Let me preface this post by saying that I strongly support the gay rights movement and applaud their effective and aggressive activism. Their willingness to confront issues, organize, passionately advocate their rights, and engage in activism to move a political agenda is inspiring and should serve as a model for other communities. The recent Trenton demonstration and lobby effort is impressive and truly inspiring.
But, I am deeply troubled about our current politics and priorities.
On Tuesday of this week, we all know that President Obama announced the escalation of the Afghanistan war.
Outraged by this decision, I felt compelled to act. Old enough to remember that US campuses erupted in protest in the wake of Nixon’s escalation of the Vietnam war, and hoping for some kind of similar spontaneous outpouring of concern, I went to the belly of the beast, West Point.
But apparently only 275 or so of my fellow citizens felt so moved and joined a candlelight vigil and protest there. There must be 10 million people within a reasonable driving distance of West Point, so that small of a turnout is an indication of something deeply wrong in our politics. http://www.lohud.com/article/2…
The next evening, I joined an even smaller candlelight vigil in Princeton. Although it was raining and cold, I would guess there were only about 30 people or so. Where were the Princeton students? Where was Dr. Cornel West and other prominent Princeton faculty? Where was the clergy and progressive communities of faith and goodwill? http://www.nj.com/mercer/index…
So, in the wake of these disappointments, the huge 700+ turnout to Trenton to advocate for marriage equality led me to think of Dr. King’s famous 1967 speech, where he came out against the Vietnam War and joined a burgeoning anti-war movement.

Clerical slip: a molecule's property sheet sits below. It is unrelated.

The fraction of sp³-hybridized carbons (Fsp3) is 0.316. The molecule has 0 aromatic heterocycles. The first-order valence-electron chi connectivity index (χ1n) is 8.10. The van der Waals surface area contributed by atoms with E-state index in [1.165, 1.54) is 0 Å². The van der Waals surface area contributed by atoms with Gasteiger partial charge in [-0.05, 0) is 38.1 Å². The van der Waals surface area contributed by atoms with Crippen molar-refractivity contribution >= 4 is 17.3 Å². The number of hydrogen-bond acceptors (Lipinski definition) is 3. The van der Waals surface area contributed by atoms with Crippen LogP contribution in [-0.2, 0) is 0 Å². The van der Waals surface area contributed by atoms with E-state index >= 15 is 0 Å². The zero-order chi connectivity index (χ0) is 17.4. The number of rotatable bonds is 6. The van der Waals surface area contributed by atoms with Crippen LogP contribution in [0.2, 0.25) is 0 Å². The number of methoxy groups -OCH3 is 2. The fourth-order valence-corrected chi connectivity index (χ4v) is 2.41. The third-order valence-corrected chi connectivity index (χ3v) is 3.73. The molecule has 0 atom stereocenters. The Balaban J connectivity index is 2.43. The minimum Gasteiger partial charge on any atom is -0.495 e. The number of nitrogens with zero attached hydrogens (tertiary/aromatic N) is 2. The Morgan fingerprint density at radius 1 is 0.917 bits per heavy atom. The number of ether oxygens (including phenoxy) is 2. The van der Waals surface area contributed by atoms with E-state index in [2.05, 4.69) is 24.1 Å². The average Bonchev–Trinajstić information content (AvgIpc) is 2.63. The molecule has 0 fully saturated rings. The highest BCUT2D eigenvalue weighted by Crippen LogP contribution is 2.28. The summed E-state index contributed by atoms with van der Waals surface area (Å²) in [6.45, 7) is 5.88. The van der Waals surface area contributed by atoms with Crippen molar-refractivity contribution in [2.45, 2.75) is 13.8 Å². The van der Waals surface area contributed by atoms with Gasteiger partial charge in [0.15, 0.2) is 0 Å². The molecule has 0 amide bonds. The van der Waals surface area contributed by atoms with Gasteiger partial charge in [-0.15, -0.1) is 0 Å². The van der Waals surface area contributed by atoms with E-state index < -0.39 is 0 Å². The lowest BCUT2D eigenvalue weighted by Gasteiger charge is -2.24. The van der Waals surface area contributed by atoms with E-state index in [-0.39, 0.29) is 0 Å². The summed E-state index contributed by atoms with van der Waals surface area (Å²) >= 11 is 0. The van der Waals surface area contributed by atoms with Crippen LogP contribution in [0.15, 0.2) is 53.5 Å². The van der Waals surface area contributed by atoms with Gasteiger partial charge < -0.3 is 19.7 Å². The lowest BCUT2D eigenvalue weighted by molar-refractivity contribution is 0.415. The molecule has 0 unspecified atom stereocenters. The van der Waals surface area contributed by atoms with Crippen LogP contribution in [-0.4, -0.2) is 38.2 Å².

Many in the civil rights movement opposed King’s linking of the war with domestic issues and civil rights:
Over the past two years, as I have moved to break the betrayal of my own silences and to speak from the burnings of my own heart, as I have called for radical departures from the destruction of Vietnam, many persons have questioned me about the wisdom of my path. At the heart of their concerns this query has often loomed large and loud: “Why are you speaking about the war, Dr. King?” “Why are you joining the voices of dissent?” “Peace and civil rights don’t mix,” they say. “Aren’t you hurting the cause of your people,” they ask? And when I hear them, though I often understand the source of their concern, I am nevertheless greatly saddened, for such questions mean that the inquirers have not really known me, my commitment or my calling. Indeed, their questions suggest that they do not know the world in which they live.
So, I ask, is it time yet to break silence?
Where is the anti-war movement?
Why can progressive communities turn out 700+ people to lobby Trenton for marriage equality, but virtually none to oppose an immoral and unjust war?